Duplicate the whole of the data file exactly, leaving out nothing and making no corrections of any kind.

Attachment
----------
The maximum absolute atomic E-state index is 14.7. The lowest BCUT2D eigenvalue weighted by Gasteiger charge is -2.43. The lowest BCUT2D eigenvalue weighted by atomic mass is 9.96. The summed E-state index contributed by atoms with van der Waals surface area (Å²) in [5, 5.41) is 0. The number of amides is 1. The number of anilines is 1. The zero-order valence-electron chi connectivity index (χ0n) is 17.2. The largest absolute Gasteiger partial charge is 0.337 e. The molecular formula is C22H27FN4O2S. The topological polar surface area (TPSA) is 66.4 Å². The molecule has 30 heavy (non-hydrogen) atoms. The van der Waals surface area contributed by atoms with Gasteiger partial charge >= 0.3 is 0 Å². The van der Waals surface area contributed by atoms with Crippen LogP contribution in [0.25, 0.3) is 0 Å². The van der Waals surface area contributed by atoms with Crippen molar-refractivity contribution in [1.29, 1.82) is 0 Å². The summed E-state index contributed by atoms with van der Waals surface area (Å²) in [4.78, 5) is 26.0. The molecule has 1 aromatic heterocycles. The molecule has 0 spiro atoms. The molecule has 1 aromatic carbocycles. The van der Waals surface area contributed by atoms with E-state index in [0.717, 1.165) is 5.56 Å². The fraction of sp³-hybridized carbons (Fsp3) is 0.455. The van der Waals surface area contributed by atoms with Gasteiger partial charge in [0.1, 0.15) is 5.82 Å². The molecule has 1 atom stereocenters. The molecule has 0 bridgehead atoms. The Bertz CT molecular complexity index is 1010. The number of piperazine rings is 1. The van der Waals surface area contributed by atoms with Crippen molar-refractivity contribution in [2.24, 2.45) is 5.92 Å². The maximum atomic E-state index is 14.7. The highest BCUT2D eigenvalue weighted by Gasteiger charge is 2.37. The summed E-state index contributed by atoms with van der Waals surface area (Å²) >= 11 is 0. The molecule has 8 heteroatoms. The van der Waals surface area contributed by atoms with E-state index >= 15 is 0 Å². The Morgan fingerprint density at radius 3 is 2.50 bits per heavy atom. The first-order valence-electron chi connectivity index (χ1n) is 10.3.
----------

The maximum absolute atomic E-state index is 14.7. The lowest BCUT2D eigenvalue weighted by Gasteiger charge is -2.43. The lowest BCUT2D eigenvalue weighted by atomic mass is 9.96. The summed E-state index contributed by atoms with van der Waals surface area (Å²) in [5, 5.41) is 0. The number of amides is 1. The number of anilines is 1. The zero-order valence-electron chi connectivity index (χ0n) is 17.2. The largest absolute Gasteiger partial charge is 0.337 e. The molecular formula is C22H27FN4O2S. The topological polar surface area (TPSA) is 66.4 Å². The molecule has 30 heavy (non-hydrogen) atoms. The van der Waals surface area contributed by atoms with Gasteiger partial charge >= 0.3 is 0 Å². The van der Waals surface area contributed by atoms with Crippen LogP contribution in [0.25, 0.3) is 0 Å². The van der Waals surface area contributed by atoms with Crippen molar-refractivity contribution in [1.29, 1.82) is 0 Å². The summed E-state index contributed by atoms with van der Waals surface area (Å²) in [4.78, 5) is 26.0. The molecule has 1 aromatic heterocycles. The molecule has 0 spiro atoms. The molecule has 1 aromatic carbocycles. The van der Waals surface area contributed by atoms with E-state index in [0.717, 1.165) is 5.56 Å². The fraction of sp³-hybridized carbons (Fsp3) is 0.455. The van der Waals surface area contributed by atoms with Gasteiger partial charge in [0.1, 0.15) is 5.82 Å². The molecule has 1 atom stereocenters. The molecule has 0 bridgehead atoms. The Bertz CT molecular complexity index is 1010. The number of piperazine rings is 1. The van der Waals surface area contributed by atoms with Crippen molar-refractivity contribution in [2.24, 2.45) is 5.92 Å². The maximum atomic E-state index is 14.7. The highest BCUT2D eigenvalue weighted by Gasteiger charge is 2.37. The summed E-state index contributed by atoms with van der Waals surface area (Å²) >= 11 is 0. The molecule has 8 heteroatoms. The van der Waals surface area contributed by atoms with E-state index >= 15 is 0 Å². The Morgan fingerprint density at radius 3 is 2.50 bits per heavy atom. The first-order valence-electron chi connectivity index (χ1n) is 10.3.